Living Big In A Tiny HouseLiving Big In A Tiny House/Video screen capture

The bathroom is decently appointed in size, and visually enlarged with an extra-big mirror.

Living Big In A Tiny House© Living Big In A Tiny House

The master bedroom is relatively big, allowing enough space for the inhabitants to walk around the bed, and enough storage space for clothing. Another nice touch is the storage hidden under the bed itself.

Living Big In A Tiny House© Living Big In A Tiny House
Living Big In A Tiny HouseLiving Big In A Tiny House/Video screen capture

Hennessey explains that the idea here was to create an affordable “starter home” that would feel like a real, regular house, or perhaps a stepping stone before building or moving onto a larger home. He estimates that a basic version would cost about USD $55,000 to make, which is pretty decent for 430 square feet that’s also earthquake-resistant.

It’s admittedly not as mobile as a tiny home on wheels — this portable small home is only meant to be moved around on the same piece of property and going on the road would require it to be lifted onto a flatbed truck. So for people leery of the teeny size of tiny homes and their transient status on wheels, this is one small home that addresses these issues, using a few clever design ideas to make it feel more permanent and less trailer-like, and more modern. More over at Living Big in A Tiny House and Park Homes NZ.

Tags: Less Is More | Living With Less | New Zealand | Small Spaces | video

Governor signs law to eliminate restrictions on granny flats


California homeowners wishing to build a secondary unit in their backyard now have to navigate fewer regulatory headaches from local government.

Gov. Jerry Brown signed legislation on Tuesday that removes some building requirements for so-called granny flats.

The law provides a range of changes meant to hasten the building of secondary units in order to increase California’s affordable housing supply. For example, local governments can no longer demand that homeowners provide additional parking and an uncovered pathway to the street.

The law “returns more power to homeowners and reins in some of the enormous fees and requirements levied by local agencies,” said state Sen. Bob Wieckowski, a Fremont Democrat, in a statement on Tuesday.

The legislation, Senate Bill 1069, was sponsored by the Bay Area Council, a San Francisco-based business group. The council believes the law has the potential to create “thousands affordable, accessory dwelling units statewide without any taxpayer subsidies,” said council CEO Jim Wunderman in a statement.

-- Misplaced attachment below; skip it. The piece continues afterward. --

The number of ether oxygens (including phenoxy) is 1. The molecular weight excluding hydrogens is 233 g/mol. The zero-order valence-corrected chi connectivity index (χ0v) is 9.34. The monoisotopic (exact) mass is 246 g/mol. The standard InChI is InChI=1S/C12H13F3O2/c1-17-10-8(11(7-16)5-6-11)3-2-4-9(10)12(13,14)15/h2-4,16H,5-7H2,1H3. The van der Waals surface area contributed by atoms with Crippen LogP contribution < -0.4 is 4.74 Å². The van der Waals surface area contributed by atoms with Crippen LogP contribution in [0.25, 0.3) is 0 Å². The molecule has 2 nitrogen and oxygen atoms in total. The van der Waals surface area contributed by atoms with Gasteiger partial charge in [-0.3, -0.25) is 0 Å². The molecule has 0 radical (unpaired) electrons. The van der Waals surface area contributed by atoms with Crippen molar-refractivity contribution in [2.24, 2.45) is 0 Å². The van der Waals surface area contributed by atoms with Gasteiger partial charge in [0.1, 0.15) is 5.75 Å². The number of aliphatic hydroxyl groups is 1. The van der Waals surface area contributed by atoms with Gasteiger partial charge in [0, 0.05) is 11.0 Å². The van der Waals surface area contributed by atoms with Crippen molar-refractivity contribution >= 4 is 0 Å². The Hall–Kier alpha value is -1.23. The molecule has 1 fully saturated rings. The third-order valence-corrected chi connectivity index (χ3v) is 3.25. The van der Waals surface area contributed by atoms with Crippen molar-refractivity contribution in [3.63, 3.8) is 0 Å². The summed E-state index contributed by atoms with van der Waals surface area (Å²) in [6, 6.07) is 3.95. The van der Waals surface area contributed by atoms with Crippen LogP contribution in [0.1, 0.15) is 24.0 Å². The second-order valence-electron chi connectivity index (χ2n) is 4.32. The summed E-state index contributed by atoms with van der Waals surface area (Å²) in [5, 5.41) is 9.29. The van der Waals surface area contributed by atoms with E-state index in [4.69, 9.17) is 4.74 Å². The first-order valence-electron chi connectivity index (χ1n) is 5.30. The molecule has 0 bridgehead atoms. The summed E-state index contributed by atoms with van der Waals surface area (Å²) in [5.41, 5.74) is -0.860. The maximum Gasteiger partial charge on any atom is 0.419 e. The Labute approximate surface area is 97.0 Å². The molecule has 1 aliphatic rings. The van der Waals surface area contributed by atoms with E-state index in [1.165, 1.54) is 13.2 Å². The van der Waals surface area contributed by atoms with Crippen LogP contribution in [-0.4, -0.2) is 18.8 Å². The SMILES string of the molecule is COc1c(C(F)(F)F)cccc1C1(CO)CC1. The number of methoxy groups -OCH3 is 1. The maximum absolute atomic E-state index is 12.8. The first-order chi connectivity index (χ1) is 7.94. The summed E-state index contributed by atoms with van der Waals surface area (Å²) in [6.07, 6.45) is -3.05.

“It’s a critical part of the solution to our state housing crisis,” he said.

The law takes effect in January.

Renters unite to demand affordable housing

The lack of affordable housing across the country has gained increasing attention in recent months. A report released earlier this year by the personal finance website SmartAsset found that in 12 of the top 15 US cities, rents had increased from 2015 to 2016. In some places, rent prices skyrocketed; San Francisco, Seattle and Miami all had increases of over 7 percent. In Los Angeles, average rental rates went up 17 percent.

Activists and renters nationwide are agitating around these issues on Thursday, September 22, to draw attention to what they are calling a “National Renter State of Emergency.” Over 50 protests, marches and other activities are occurring in more than 45 cities for the “Renters Day of Action,” with tenants coming together to put forward a list of national and local demands.

Organized by the housing coalition Homes for All, the national campaign is seeking a broad list of changes, including a national rent freeze, a freeze on all unjust evictions, and community control over land and housing. The campaign’s demands also include the right of tenants to organize and bargain collectively without fear of discrimination, retaliation or eviction.

For some local actions, evictions are the main focus. Antonio Gutierrez, an organizer with the Chicago’s Autonomous Tenants Union, said his group planned their protest at Daley Plaza, where all the city’s eviction cases are heard. In 2012, Chicago had more than 32,000 evictions in the city. (This statistic is from four years ago becauseit can be hard to track eviction numbers; the federal government has not recorded these numbers in past years and court records are incomplete and hard to navigate). “The process itself is very rapid and it’s always siding with the landlord or the landlady,” Gutierrez said. Tenants have very little opportunity to advocate for themselves. Housing advocates have also noted that cases in eviction court are not being properly recorded, making it nearly impossible to make an appeal.

Who Faces Eviction?

In Chicago, as with other cities, Gutierrez finds that women and their children are disproportionately affected by rising eviction rates. “We definitely see a pattern of single mothers and women with their kids being the target of these evictions,” he said. “We see a lot of kind of discriminatory policies that are happening, in terms of new companies coming into neighborhoods that are populated mostly by people of color, evicting them, and then getting new tenants that are of a different class, and sometimes racial background.”

Matthew Desmond, a sociologist whose recent book, Evicted: Poverty and Profit in the American City, helped bring national attention to the housing crisis, had similar findings. In a 2015 report, Desmond notes that low-income women, in particular Black women, are at high risk of eviction. In Milwaukee, one in five Black women reported being evicted at some point, compared to one in 15 white women, or one in 12 Latina women, according to Desmond’s research.